Lordé─˘s Day 27, 2009
I was glad when they said to me, é─˙Let us go to the house of the Lord.é─¨
HYMN 27 (C. M.)
Assurance of heaven. 2 Tim. iv. 6é─ţ8, 18.
Isaac Watts (1674-1748)
Death may dissolve my body now,
And bear my spirit home;
Why do my minutes move so slow,
Nor my salvation come?
With heavé─˘nly weapons I have fought
The battles of the Lord;
Finished my course, and kept the faith,
And wait the sure reward.]
God has laid up in heavé─˘n for me
A crown which cannot fade;
The righteous Judge at that great day
Shall place it on my head.
Nor hath the King of grace decreed
This prize for me alone;
But all that love and long to see
Thé─˘ appearance of his Son.
Jesus the Lord shall guard me safe
From every ill design;
And to his heavé─˘nly kingdom keep
This feeble soul of mine.
God is my everlasting aid,
And hell shall rage in vain;
To him be highest glory paid
And endless praiseé─ţAmen.
é─ţfrom The Psalms & Hymns of Isaac Watts. Hymns and Spiritual Songs. Book I: Collected from the Holy Scriptures
19 This is the testimony of John, when the Jews sent to him priests and Levites from Jerusalem to ask him, é─˙Who are you?é─¨ 20 And he confessed and did not deny, but confessed, é─˙I am not the Christ.é─¨ 21They asked him, é─˙What then? Are you Elijah?é─¨ And he said, é─˙I am not.é─¨ é─˙Are you the Prophet?é─¨ And he answered, é─˙No.é─¨ 22 Then they said to him, é─˙Who are you, so that we may give an answer to those who sent us? What do you say about yourself?é─¨ 23 He said, é─˙I am a voice of one crying in the wilderness, é─˛Make straight the way of the Lord,é─˘ as Isaiah the prophet said.é─¨
24 Now they had been sent from the Pharisees. 25 They asked him, and said to him, é─˙Why then are you baptizing, if you are not the Christ, nor Elijah, nor the Prophet?é─¨ 26 John answered them saying, é─˙I baptize in water, but among you stands One whom you do not know. 27 It is He who comes after me, the thong of whose sandal I am not worthy to untie.é─¨ 28 These things took place in Bethany beyond the Jordan, where John was baptizing.
The verses we have now read begin the properly historical part of Johné─˘s Gospel. Hitherto we have been reading deep and weighty statements about Christé─˘s divine nature, incarnation, and dignity. Now we come to the plain narrative of the days of Christé─˘s earthly ministry, and the plain story of Christé─˘s doings and sayings among men. And here, like the other Gospel-writers, John begins at once with é─˙the recordé─¨ or testimony of John the Baptist. (Matt. iii. 1; Mark i. 2; Luke iii. 2.)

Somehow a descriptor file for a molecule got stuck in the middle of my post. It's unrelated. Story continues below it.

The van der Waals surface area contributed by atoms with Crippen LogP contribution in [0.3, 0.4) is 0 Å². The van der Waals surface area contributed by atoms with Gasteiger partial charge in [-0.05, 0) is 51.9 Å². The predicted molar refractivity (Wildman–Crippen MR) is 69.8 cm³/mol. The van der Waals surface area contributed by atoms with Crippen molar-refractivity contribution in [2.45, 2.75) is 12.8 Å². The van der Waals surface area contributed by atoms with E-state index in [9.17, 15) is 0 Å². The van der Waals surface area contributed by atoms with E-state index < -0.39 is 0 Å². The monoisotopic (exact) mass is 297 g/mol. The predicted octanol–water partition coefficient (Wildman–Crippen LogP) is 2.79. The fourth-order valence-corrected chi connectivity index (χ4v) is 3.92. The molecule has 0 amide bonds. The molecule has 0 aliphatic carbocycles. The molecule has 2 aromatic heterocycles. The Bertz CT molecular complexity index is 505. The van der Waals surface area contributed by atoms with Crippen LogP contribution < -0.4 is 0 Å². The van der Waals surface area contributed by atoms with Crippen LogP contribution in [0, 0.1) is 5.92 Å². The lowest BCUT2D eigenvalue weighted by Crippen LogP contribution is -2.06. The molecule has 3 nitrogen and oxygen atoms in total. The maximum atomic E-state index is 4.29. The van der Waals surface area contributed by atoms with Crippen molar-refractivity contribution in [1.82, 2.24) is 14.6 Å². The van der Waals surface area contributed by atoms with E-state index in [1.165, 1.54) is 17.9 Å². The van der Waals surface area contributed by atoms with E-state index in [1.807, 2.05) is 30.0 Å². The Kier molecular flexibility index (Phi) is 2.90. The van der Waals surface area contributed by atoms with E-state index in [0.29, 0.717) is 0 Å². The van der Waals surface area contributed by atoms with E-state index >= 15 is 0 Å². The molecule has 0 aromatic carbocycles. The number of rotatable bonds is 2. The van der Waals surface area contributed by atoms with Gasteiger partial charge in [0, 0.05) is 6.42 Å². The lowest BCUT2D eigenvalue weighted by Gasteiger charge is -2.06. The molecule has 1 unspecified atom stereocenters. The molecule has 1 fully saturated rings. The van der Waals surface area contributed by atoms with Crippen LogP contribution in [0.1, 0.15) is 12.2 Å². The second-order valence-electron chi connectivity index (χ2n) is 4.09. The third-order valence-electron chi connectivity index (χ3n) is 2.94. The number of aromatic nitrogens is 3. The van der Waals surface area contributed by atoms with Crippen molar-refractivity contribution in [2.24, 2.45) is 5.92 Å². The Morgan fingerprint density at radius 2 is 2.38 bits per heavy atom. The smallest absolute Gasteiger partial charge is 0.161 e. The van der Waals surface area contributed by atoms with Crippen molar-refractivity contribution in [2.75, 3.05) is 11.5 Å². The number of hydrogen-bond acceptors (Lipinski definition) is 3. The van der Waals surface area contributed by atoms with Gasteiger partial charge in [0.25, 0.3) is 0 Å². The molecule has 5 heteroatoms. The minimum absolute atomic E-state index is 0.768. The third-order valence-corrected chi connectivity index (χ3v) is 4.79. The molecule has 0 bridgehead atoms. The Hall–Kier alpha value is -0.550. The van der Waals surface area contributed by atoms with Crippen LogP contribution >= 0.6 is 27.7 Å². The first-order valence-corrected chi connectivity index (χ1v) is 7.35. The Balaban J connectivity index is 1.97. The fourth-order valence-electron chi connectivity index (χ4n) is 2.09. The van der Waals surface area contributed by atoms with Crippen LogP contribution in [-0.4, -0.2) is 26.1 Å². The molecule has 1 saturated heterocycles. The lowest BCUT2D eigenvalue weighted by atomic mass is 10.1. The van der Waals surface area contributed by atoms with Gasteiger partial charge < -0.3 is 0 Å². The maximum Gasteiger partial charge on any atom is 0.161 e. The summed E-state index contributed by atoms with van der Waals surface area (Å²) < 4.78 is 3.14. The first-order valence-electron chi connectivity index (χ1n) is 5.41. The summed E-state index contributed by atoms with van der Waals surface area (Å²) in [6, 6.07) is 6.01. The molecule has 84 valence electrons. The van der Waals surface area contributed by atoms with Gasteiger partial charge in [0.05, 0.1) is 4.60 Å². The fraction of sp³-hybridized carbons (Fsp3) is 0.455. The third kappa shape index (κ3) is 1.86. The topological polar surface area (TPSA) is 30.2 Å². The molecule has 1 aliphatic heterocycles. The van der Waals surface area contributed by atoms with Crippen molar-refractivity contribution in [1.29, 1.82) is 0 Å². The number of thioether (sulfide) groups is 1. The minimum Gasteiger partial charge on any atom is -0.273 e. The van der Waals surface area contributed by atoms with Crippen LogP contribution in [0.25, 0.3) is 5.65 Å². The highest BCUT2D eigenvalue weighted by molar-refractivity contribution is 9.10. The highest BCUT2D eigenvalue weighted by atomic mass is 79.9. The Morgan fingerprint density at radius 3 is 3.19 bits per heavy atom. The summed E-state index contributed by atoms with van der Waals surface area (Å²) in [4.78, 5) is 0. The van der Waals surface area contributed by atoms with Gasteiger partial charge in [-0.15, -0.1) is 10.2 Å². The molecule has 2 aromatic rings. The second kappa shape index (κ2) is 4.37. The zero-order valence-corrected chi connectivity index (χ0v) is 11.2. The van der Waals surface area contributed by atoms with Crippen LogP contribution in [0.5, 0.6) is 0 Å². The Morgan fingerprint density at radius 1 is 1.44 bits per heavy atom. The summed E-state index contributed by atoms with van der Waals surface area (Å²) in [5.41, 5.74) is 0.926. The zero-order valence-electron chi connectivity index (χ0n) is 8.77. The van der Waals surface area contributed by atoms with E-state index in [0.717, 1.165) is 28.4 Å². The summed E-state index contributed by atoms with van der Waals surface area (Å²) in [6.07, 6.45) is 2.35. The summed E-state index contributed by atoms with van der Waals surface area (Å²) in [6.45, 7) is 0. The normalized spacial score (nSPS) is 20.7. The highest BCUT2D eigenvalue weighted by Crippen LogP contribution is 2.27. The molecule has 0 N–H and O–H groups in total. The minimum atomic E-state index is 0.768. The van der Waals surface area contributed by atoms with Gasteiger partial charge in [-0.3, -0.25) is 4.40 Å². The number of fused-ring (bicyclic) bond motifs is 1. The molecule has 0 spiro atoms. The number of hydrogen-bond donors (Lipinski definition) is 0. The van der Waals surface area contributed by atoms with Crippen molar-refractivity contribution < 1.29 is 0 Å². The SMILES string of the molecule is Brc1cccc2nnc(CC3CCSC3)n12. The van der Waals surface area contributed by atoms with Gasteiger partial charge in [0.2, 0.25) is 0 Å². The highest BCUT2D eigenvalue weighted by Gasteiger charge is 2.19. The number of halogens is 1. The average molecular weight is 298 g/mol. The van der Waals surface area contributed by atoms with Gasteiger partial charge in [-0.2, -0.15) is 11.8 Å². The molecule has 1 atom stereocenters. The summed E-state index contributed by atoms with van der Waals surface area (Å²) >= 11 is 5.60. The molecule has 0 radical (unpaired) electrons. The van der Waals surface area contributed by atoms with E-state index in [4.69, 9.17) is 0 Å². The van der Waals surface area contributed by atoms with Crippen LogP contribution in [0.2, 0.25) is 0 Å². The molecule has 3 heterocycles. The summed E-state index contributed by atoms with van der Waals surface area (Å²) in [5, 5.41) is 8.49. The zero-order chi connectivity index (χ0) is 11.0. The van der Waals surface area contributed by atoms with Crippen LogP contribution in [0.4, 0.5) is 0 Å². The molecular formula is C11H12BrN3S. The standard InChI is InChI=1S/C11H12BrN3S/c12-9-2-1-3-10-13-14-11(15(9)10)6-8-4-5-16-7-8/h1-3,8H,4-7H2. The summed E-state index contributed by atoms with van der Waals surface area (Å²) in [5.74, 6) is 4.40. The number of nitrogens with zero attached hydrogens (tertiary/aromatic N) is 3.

We have, for one thing, in these verses, an instructive example of true humility. That example is supplied by John the Baptist himself.
John the Baptist was an eminent saint of God. There are few names which stand higher than his in the Bible calendar of great and good men. The Lord Jesus Himself declared that é─˙Among those who are born of woman there has not risen a greater than John the Baptist.é─¨ (Matt. xi. 11.) The Lord Jesus Himself declared that he was é─˙a burning and a shining light.é─¨ (John v. 35.) Yet here in this passage we see this eminent saint lowly, self-abased, and full of humility. He puts away from himself the honor which the Jews from Jerusalem were ready to pay him. He declines all flattering titles. He speaks of himself as nothing more than the é─˙voice of one crying in the wilderness,é─¨ and as one who é─˙baptized with water.é─¨ He proclaims loudly that there is One standing among the Jews far greater than himself, One whose shoe-latchet he is not worthy to unloose. He claims honor not for himself but for Christ. To exalt Christ was his mission, and to that mission he steadfastly adheres.
The greatest saints of God in every age of the Church have always been men of John the Baptisté─˘s spirit. In gifts, and knowledge, and general character they have often differed widely. But in one respect they have always been alike;é─ţthey have been é─˙clothed with humility.é─¨ (1 Pet. v. 5.) They have not sought their own honor. They have thought little of themselves. They have been ever willing to decrease if Christ might only increase, to be nothing if Christ might be all. And here has been the secret of the honor God has put upon them. é─˙He that humbles himself shall be exalted.é─¨ (Luke xiv. 11.)